Creativity is one of the most important things a human being can express. It’s good for our brains, our hearts, and our souls. It allows people to explore themselves and others in a deep way, something introspection and discussion can’t always do. When consuming others’ creative works, you’re getting a piece of who they are as a person, whether they wanted or intended that or not.
Creativity allows us to function as a society. We’re not merely surviving—we’re living, hour to hour and day to day. How we spend our time digesting others’ creative works—whether that’s a movie, a novel, or a collection of poems—is important to how we grow as people and a community of human beings. I hope reading about the creative content I enjoy (or don’t) gets your creative juices flowing and inspires you to make something great and uniquely your own. At the very least maybe you’ll discover something new you might be interested in.
At my girlfriend’s bequest, we went on a horror movie binge this week. American Psycho is a classic (according to Rotten Tomatoes), but I’m not sure I get it. A rich, egotistical, Wall Street type kills a bunch of woman for no discernible reason, then it’s revealed, to his shock and disbelief, that he actually didn’t kill anyone but only played out his sick fantasies in his head? There’s a message in there somewhere, I’m sure, but I don’t know what it is.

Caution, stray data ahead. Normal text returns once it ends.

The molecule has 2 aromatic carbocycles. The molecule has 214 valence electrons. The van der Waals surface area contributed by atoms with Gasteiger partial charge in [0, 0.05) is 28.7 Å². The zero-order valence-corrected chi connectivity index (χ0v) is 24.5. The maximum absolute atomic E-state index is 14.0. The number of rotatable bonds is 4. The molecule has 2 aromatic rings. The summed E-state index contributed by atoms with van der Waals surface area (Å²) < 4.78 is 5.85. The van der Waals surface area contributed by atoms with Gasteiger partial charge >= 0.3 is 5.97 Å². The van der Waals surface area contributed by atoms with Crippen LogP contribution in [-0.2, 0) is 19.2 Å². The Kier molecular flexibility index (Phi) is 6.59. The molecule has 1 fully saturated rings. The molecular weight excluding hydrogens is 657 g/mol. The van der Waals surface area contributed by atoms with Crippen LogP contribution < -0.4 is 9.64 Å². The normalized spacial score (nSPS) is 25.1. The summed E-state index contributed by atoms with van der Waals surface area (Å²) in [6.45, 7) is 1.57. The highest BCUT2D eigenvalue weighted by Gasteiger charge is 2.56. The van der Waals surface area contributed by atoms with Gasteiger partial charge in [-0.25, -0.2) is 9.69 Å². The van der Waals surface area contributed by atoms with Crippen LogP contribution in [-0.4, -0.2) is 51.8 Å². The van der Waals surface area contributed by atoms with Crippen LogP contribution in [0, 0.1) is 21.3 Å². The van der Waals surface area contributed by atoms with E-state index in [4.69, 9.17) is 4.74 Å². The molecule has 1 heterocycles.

It Follows is one of the best horror movies I’ve seen in a long time. The premise is delightfully creepy: A creature (whose origin or purpose is never explained) can take on the shape of any person, alive or dead, as it walks in a straight line in the direction of its target. It can’t speak. It can’t run. All it can do is walk silently. And when it gets close enough, it kills. The monster only targets one person at a time, and the current target can pass the curse on by having sex with someone. The creature is invisible to everyone except its victims, but it’s very real. That alone is worth a short story, but the movie one girl’s quest to defeat the beast. Plus, the movie features a soundtrack from Disasterpeace, the guy behind Fez’s music. Definitely check this one out.
The Den is so mediocre that I almost had to look up the plot premise to jog my memory of the movie. Basically, a woman is stalked on a Omegle-like chat service. Some murders happen, people make bad decisions, and the credits roll. Good for a cheap, brainless scare if you want a found footage film with a different gimmick.
Florence + the Machine
Indie pop artist Florence dropped her third album recently, and I gotta say, I’m a bit disappointed. Whereas song after song in Lungs and Ceremonials shine with that unique Florence tinge, How Big, How Blue, How Beautiful feels generic and forgettable in comparison. It’s not that the album is bad, but it’s definitely my least favorite of the three. Check out Delilah, Third Eye and Mother for a taste of her new stuff. Basically everything from her first two albums are worth a listen.